Share this page:
Stay connected:
Welcome to the Citywire Money Forums, where members share investment ideas and discuss everything to do with their money.

You'll need to log in or set up an account to start new discussions or reply to existing ones. See you inside!

Notification

Icon
Error

BG Shin Nippon vs BG Japan Smaller Companies
Road-Man
Posted: 18 April 2018 21:35:51(UTC)
#1

Joined: 12/04/2016(UTC)
Posts: 9

Thanks: 17 times
Since BGS is currently around 10% premium, I was looking for an alternative as I do not like to buy IT's on a premium. The Bailie Gifford Japan Smaller Compaines fund appears very similar, however the performance adavantage in BGS has opened up a bit in recent months.

Returns from the March factsheets;
Japanese Smaller Companies 35.4% - 1Year, 101.3% - 3Year, 185.4% - 5Year
BGS 43.9% - 1Year, 162.4% - 3Year, 254.8% - 5Year.

Other than gearing is there any fundamental differences between the fund and IT that I'm missing?

I bought BGFD around 2% premium compared to about 6% for BGS in Jan 2017. However BGS is up 52% compared to 36% for BGFD since then!

I tend to look for bargins, but comming around to thinking that I should buy quality, like Terry Smith and Warren Buffett advocates..

What the thoughts?
Tom Bards
Posted: 18 April 2018 21:53:13(UTC)
#2

Joined: 28/06/2017(UTC)
Posts: 96

Was thanked: 110 time(s) in 61 post(s)
Only difference is Shin Nippon has higher charges. The difference in performance is probably down to gearing but obviously that comes at a cost and more risk.

I own BG Japanese Smaller Companies myself as I don't like the premium on Shin Nippon. They do have slightly different holdings but my impression was that BG Japanese Smaller Companies is basically supposed to be the fund version of Shin Nippon.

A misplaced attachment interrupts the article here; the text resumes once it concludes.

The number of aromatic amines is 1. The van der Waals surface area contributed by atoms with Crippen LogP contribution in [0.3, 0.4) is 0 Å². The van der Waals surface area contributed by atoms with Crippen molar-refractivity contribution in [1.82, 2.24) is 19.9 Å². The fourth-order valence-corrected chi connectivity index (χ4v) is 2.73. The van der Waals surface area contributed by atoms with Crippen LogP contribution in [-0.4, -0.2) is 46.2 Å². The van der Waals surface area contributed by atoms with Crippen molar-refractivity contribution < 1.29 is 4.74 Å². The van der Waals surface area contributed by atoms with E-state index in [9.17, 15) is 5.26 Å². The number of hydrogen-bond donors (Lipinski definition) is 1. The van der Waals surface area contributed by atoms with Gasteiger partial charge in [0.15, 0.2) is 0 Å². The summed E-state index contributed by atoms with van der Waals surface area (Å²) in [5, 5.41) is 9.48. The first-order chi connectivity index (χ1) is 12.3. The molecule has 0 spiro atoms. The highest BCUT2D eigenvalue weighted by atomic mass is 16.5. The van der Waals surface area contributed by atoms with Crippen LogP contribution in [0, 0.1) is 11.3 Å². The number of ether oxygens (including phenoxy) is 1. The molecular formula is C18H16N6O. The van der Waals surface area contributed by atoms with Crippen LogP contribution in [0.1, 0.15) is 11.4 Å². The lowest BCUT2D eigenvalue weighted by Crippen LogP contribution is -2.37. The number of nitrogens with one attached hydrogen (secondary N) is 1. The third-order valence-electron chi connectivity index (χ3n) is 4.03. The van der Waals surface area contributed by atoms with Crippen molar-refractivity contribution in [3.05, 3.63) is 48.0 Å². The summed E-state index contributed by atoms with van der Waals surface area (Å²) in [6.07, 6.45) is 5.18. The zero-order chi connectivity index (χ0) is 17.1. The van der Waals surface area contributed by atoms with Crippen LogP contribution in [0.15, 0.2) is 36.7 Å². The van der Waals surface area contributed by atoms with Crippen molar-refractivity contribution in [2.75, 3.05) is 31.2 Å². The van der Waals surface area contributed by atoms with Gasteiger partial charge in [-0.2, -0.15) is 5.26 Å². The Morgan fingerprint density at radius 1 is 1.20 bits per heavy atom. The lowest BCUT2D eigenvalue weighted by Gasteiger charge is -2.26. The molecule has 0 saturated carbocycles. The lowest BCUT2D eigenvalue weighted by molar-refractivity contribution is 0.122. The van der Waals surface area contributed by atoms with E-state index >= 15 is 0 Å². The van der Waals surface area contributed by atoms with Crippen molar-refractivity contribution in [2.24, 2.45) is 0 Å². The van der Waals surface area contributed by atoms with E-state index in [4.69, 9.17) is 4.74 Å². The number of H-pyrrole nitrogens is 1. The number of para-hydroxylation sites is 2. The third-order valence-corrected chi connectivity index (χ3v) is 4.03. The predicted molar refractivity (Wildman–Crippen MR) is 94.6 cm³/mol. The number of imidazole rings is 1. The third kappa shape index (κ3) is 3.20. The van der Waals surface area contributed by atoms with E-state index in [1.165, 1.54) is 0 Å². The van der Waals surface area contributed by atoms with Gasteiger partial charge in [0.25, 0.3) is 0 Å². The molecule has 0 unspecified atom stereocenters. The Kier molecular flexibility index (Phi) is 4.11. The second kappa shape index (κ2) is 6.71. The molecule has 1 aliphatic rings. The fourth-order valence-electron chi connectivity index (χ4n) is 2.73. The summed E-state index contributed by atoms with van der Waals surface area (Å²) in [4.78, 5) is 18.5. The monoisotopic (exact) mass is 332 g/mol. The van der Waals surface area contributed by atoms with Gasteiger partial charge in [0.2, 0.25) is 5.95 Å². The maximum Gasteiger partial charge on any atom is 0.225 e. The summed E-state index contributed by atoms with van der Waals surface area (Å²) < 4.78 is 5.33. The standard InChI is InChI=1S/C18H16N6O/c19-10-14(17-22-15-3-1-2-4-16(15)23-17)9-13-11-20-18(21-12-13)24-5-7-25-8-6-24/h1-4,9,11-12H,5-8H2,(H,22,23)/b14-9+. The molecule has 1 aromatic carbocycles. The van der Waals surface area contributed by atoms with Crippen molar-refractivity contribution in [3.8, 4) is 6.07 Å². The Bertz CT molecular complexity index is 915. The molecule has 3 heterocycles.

Baillie Gifford do this a lot, same thing with SMT vs. BG Long Term Global Growth and Edinburgh Worldwide vs. Global Discovery.
3 users thanked Tom Bards for this post.
Road-Man on 19/04/2018(UTC), mcminvest on 19/04/2018(UTC), dlp6666 on 20/04/2018(UTC)
Laughton
Posted: 20 April 2018 14:35:59(UTC)
#3

Joined: 22/12/2011(UTC)
Posts: 7

Was thanked: 5 time(s) in 2 post(s)
Bear in mind that many platforms charge more for holding Until Trusts than they do for Investment Trusts.

(Declaration - I hold Shin Nipon)
Tom Bards
Posted: 20 April 2018 15:16:02(UTC)
#4

Joined: 28/06/2017(UTC)
Posts: 96

Was thanked: 110 time(s) in 61 post(s)
Laughton;60947 wrote:
Bear in mind that many platforms charge more for holding Until Trusts than they do for Investment Trusts.

(Declaration - I hold Shin Nipon)



Also bear in mind that Investment Trusts are typically more expensive regardless of platform charge.

Shin Nippon is around 1.5% without a platform charge included

BG Japanese Smaller Companies is around 0.85% without a platform charge included.


As far as I know on any platform, BG Japanese Smaller Companies will always come out cheaper, regardless of platform charge. Even on HL with one of the most expensive platform charges for Unit Trusts it's still cheaper to hold it over Shin Nippon.
1 user thanked Tom Bards for this post.
Road-Man on 22/04/2018(UTC)
Gordon Russell
Posted: 20 April 2018 15:51:09(UTC)
#5

Joined: 09/12/2012(UTC)
Posts: 18

Thanks: 1 times
Was thanked: 23 time(s) in 13 post(s)
I also held the IT on and off for years and made spectacular gains , but it is higher risk because of the gearing and the high premium . When markets turn south ITs on high premiums get savaged . A few years ago I went through such a negative period and saw heavy losses on Shin Nippon .

I then ran a performance graph on both the Fund and the IT and at the time there was not much difference between the two , with the IT probably just outperforming . This was maybe 5 years ago and as you say recent performance has favored the IT probably bcz the premium has increased and / or the gearing has increased . I don’t know .

So I am now a contented owner of the Fund . It is performing well and has a lower risk profile than the IT . There is another reason why I am in the Fund . Funds are exempt from Inheritance Tax in the UK and for me the GBP 325,000 limit exposes me to IHT on equities and ITs that I hold above this limit . So I need to be in quite a few funds to avoid IHT .